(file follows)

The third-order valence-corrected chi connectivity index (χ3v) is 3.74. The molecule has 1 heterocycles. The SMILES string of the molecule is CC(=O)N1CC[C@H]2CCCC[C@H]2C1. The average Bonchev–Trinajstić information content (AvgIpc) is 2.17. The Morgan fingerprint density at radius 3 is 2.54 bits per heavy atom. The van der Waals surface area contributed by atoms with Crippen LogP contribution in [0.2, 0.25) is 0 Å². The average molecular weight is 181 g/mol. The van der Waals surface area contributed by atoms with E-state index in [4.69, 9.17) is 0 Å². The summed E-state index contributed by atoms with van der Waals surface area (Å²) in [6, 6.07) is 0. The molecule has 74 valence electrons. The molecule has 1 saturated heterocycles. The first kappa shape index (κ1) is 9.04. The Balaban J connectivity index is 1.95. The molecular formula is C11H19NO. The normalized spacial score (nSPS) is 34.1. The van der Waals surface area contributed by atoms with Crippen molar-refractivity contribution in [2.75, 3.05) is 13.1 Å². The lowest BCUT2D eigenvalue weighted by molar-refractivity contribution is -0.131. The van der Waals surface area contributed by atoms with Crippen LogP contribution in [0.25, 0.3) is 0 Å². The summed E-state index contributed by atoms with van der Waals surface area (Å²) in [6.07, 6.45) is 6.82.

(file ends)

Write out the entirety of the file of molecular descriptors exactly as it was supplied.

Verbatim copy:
The third-order valence-corrected chi connectivity index (χ3v) is 3.74. The molecule has 1 heterocycles. The SMILES string of the molecule is CC(=O)N1CC[C@H]2CCCC[C@H]2C1. The average Bonchev–Trinajstić information content (AvgIpc) is 2.17. The Morgan fingerprint density at radius 3 is 2.54 bits per heavy atom. The van der Waals surface area contributed by atoms with Crippen LogP contribution in [0.2, 0.25) is 0 Å². The average molecular weight is 181 g/mol. The van der Waals surface area contributed by atoms with E-state index in [4.69, 9.17) is 0 Å². The summed E-state index contributed by atoms with van der Waals surface area (Å²) in [6, 6.07) is 0. The molecule has 74 valence electrons. The molecule has 1 saturated heterocycles. The first kappa shape index (κ1) is 9.04. The Balaban J connectivity index is 1.95. The molecular formula is C11H19NO. The normalized spacial score (nSPS) is 34.1. The van der Waals surface area contributed by atoms with Crippen molar-refractivity contribution in [2.75, 3.05) is 13.1 Å². The lowest BCUT2D eigenvalue weighted by molar-refractivity contribution is -0.131. The van der Waals surface area contributed by atoms with Crippen LogP contribution in [0.25, 0.3) is 0 Å². The summed E-state index contributed by atoms with van der Waals surface area (Å²) in [6.07, 6.45) is 6.82.